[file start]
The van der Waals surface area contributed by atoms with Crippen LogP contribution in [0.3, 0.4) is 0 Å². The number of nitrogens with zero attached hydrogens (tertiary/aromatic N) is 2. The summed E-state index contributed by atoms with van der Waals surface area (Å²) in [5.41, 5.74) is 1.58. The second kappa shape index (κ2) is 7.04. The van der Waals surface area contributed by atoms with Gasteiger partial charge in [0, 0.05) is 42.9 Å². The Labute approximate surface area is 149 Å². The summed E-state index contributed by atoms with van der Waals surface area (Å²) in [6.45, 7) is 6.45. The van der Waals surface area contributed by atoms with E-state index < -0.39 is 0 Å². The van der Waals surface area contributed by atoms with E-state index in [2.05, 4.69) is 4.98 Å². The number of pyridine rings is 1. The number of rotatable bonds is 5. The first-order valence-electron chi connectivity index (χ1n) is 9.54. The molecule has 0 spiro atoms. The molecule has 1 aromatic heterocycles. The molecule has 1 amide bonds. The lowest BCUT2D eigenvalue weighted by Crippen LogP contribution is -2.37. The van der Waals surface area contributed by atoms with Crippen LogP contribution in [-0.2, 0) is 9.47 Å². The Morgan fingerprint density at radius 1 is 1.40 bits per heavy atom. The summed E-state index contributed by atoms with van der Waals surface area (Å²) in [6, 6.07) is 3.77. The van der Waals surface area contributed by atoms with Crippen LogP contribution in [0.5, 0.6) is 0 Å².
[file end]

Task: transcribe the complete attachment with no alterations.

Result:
The van der Waals surface area contributed by atoms with Crippen LogP contribution in [0.3, 0.4) is 0 Å². The number of nitrogens with zero attached hydrogens (tertiary/aromatic N) is 2. The summed E-state index contributed by atoms with van der Waals surface area (Å²) in [5.41, 5.74) is 1.58. The second kappa shape index (κ2) is 7.04. The van der Waals surface area contributed by atoms with Gasteiger partial charge in [0, 0.05) is 42.9 Å². The Labute approximate surface area is 149 Å². The summed E-state index contributed by atoms with van der Waals surface area (Å²) in [6.45, 7) is 6.45. The van der Waals surface area contributed by atoms with E-state index < -0.39 is 0 Å². The van der Waals surface area contributed by atoms with E-state index in [2.05, 4.69) is 4.98 Å². The number of pyridine rings is 1. The number of rotatable bonds is 5. The first-order valence-electron chi connectivity index (χ1n) is 9.54. The molecule has 0 spiro atoms. The molecule has 1 aromatic heterocycles. The molecule has 1 amide bonds. The lowest BCUT2D eigenvalue weighted by Crippen LogP contribution is -2.37. The van der Waals surface area contributed by atoms with Crippen LogP contribution in [-0.2, 0) is 9.47 Å². The Morgan fingerprint density at radius 1 is 1.40 bits per heavy atom. The summed E-state index contributed by atoms with van der Waals surface area (Å²) in [6, 6.07) is 3.77. The van der Waals surface area contributed by atoms with Crippen LogP contribution in [0.5, 0.6) is 0 Å².